GRAND RAPIDS, Mich. (WOOD) — A combat veteran has turned his coping mechanism into an inspirational display at ArtPrize.

Andrew Lee, also known as the Combat Quilter, is a 20-year veteran who was deployed to Iraq twice and struggles with post-traumatic stress disorder.

He said that he started quilting after his wife said they didn’t do enough things together. When the couple took a quilted table runner class at Joan Fabric, Lee said he learned that the repetitiveness of sewing was therapeutic.

“It (made) a difference versus the other coping mechanisms that I had tried before: Jack Daniels, video games, isolation and prescribed drugs that Army therapists thought you needed that, in the end, were just a Band-Aid,” he said.

“Shock and Awe” by Andrew Lee.

Eventually, he joined a men’s quilting group and Quilts of Valor, creating quilts for other veterans. Lee said he gifted his first quilt to a 93-year-old World War II veteran.

“During that instance, I actually felt something like real, true, raw, pure emotion,” Lee said. “Quilting is my coping mechanism. It is selfish. I quilt for me. It just so happens a byproduct of that is awarding quilts to veterans who (are) also struggling.”

In total, he has awarded almost 220 Quilts of Valor, Lee’s website said.

He hopes that his two quilts that have been entered into ArtPrize, “Shock and Awe” and “United We Stand,” inspire other veterans and first responders.

“I figured the best way to reach the military folks was to figure out a picture that everyone could relate to,” Lee said. “I chose the flag raising at Mount Suribachi in Iwo Jima because there are so many people who were part of World Wat II and this event, and this was the one event that changed the war.”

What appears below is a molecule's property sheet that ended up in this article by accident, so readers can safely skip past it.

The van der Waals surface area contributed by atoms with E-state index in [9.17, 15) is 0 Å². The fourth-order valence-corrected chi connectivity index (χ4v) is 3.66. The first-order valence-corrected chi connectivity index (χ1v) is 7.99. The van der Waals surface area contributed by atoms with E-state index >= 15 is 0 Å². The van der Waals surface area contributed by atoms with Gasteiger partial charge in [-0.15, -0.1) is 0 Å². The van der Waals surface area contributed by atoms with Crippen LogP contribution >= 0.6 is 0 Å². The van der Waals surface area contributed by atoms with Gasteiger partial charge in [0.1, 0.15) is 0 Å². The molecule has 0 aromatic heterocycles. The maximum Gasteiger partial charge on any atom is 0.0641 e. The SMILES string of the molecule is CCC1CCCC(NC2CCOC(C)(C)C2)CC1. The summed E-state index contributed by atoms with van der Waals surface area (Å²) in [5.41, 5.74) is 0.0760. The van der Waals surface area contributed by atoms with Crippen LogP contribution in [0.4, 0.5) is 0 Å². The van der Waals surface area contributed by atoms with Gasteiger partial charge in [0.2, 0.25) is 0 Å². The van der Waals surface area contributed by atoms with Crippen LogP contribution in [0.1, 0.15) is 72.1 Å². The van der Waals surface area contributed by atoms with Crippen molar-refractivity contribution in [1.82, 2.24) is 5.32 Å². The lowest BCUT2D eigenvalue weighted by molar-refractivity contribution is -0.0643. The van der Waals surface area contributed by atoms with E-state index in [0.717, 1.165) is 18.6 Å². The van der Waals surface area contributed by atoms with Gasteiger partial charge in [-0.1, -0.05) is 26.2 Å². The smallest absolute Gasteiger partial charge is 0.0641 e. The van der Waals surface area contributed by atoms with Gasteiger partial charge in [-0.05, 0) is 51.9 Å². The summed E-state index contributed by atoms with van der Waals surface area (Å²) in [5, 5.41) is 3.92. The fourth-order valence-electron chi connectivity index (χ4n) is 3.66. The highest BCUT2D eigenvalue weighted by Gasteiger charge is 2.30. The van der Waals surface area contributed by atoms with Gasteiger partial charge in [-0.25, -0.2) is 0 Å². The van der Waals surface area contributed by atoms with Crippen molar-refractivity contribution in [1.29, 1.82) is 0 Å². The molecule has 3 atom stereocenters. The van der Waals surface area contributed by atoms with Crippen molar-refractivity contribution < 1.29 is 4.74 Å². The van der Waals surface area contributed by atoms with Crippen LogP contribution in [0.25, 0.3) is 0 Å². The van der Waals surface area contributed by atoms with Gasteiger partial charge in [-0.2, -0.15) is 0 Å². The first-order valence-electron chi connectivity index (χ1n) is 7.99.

“United We Stand” by Andrew Lee.

The 110-by-100-inch quilt is made up of 12,100 1-inch squares. The quilting design includes the shape of a dog tag.

“I figured the next best thing to try to convey this therapeutic value for firefighters, police officers, nurses and doctors, this quilt is a representation of that,” Lee said of “United We Stand” quilt. “I also feel that this is a day that everyone is alive, who was alive during this event can tell you exactly where they were. And the following day is the day in which, as a country, we were more united than any other day in history, I feel. I wanted people to be able to grab that.”

The 98-by-116-inch quilt is made up of 20,020 three-quarter inch squares.

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The two quilts will be with Lee for about a year before they go to their final homes. “Shock and Awe” will either go to the National Museum of the Pacific War in Texas or the National World War II Museum in Louisiana. Lee said he is hopeful the “United We Stand” quilt can go to the National Sept. 11 Museum in New York City.

Both quilts can be viewed at The Gerald R. Ford Presidential Museum during ArtPrize, the international art competition in Grand Rapids that runs through Oct. 2.